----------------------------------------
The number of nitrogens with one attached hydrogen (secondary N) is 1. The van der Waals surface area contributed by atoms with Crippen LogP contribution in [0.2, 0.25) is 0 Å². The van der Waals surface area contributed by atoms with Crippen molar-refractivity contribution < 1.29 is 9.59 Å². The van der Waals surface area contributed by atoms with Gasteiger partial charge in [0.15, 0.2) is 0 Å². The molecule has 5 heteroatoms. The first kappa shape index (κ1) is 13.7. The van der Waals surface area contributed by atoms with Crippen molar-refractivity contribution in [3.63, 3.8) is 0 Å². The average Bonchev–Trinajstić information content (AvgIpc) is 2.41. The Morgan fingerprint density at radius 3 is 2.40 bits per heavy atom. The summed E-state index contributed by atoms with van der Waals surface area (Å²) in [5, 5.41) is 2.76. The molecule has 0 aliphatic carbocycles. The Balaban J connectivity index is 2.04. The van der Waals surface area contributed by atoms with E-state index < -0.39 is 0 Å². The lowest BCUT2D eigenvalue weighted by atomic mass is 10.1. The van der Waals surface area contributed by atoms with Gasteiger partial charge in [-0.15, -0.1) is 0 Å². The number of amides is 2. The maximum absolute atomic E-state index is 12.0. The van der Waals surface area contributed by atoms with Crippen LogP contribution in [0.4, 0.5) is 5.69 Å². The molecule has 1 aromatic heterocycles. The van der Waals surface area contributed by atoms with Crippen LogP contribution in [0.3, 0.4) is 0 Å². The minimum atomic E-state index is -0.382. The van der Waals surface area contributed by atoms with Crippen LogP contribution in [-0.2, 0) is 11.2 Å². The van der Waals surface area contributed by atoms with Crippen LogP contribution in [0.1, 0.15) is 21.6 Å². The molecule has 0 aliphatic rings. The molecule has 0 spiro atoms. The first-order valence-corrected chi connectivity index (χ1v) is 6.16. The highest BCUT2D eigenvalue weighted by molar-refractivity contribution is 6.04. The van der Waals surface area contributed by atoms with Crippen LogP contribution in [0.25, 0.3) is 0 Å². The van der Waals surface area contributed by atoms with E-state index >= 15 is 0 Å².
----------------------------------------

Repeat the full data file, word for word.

The number of nitrogens with one attached hydrogen (secondary N) is 1. The van der Waals surface area contributed by atoms with Crippen LogP contribution in [0.2, 0.25) is 0 Å². The van der Waals surface area contributed by atoms with Crippen molar-refractivity contribution < 1.29 is 9.59 Å². The van der Waals surface area contributed by atoms with Gasteiger partial charge in [0.15, 0.2) is 0 Å². The molecule has 5 heteroatoms. The first kappa shape index (κ1) is 13.7. The van der Waals surface area contributed by atoms with Crippen molar-refractivity contribution in [3.63, 3.8) is 0 Å². The average Bonchev–Trinajstić information content (AvgIpc) is 2.41. The Morgan fingerprint density at radius 3 is 2.40 bits per heavy atom. The summed E-state index contributed by atoms with van der Waals surface area (Å²) in [5, 5.41) is 2.76. The molecule has 0 aliphatic carbocycles. The Balaban J connectivity index is 2.04. The van der Waals surface area contributed by atoms with E-state index < -0.39 is 0 Å². The lowest BCUT2D eigenvalue weighted by atomic mass is 10.1. The van der Waals surface area contributed by atoms with Gasteiger partial charge in [-0.15, -0.1) is 0 Å². The number of amides is 2. The maximum absolute atomic E-state index is 12.0. The van der Waals surface area contributed by atoms with Crippen LogP contribution in [0.4, 0.5) is 5.69 Å². The molecule has 1 aromatic heterocycles. The van der Waals surface area contributed by atoms with Crippen LogP contribution in [0.3, 0.4) is 0 Å². The minimum atomic E-state index is -0.382. The van der Waals surface area contributed by atoms with Crippen LogP contribution in [-0.2, 0) is 11.2 Å². The van der Waals surface area contributed by atoms with Crippen LogP contribution in [0.1, 0.15) is 21.6 Å². The molecule has 0 aliphatic rings. The molecule has 0 spiro atoms. The first-order valence-corrected chi connectivity index (χ1v) is 6.16. The highest BCUT2D eigenvalue weighted by molar-refractivity contribution is 6.04. The van der Waals surface area contributed by atoms with Crippen LogP contribution in [0.25, 0.3) is 0 Å². The van der Waals surface area contributed by atoms with E-state index >= 15 is 0 Å².